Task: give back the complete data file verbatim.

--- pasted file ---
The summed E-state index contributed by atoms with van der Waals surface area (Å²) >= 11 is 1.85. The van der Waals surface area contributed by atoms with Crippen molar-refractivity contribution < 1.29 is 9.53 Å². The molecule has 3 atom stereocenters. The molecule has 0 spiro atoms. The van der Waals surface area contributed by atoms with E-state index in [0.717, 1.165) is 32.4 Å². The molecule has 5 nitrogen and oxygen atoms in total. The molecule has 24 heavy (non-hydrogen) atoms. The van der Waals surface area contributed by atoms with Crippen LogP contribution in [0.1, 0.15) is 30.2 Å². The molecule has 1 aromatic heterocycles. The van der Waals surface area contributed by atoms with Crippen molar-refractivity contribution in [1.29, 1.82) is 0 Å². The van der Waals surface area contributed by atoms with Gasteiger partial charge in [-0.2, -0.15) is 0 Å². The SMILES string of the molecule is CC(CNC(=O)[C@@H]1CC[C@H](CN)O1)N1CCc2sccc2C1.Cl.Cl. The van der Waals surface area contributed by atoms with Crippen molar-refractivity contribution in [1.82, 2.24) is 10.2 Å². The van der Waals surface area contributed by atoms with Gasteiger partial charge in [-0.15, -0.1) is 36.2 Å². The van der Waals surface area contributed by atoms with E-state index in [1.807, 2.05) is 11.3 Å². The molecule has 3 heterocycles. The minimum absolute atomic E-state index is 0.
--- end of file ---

The summed E-state index contributed by atoms with van der Waals surface area (Å²) >= 11 is 1.85. The van der Waals surface area contributed by atoms with Crippen molar-refractivity contribution < 1.29 is 9.53 Å². The molecule has 3 atom stereocenters. The molecule has 0 spiro atoms. The van der Waals surface area contributed by atoms with E-state index in [0.717, 1.165) is 32.4 Å². The molecule has 5 nitrogen and oxygen atoms in total. The molecule has 24 heavy (non-hydrogen) atoms. The van der Waals surface area contributed by atoms with Crippen LogP contribution in [0.1, 0.15) is 30.2 Å². The molecule has 1 aromatic heterocycles. The van der Waals surface area contributed by atoms with Crippen molar-refractivity contribution in [1.29, 1.82) is 0 Å². The van der Waals surface area contributed by atoms with Gasteiger partial charge in [-0.2, -0.15) is 0 Å². The SMILES string of the molecule is CC(CNC(=O)[C@@H]1CC[C@H](CN)O1)N1CCc2sccc2C1.Cl.Cl. The van der Waals surface area contributed by atoms with Crippen molar-refractivity contribution in [1.82, 2.24) is 10.2 Å². The van der Waals surface area contributed by atoms with Gasteiger partial charge in [-0.15, -0.1) is 36.2 Å². The van der Waals surface area contributed by atoms with E-state index in [1.807, 2.05) is 11.3 Å². The molecule has 3 heterocycles. The minimum absolute atomic E-state index is 0.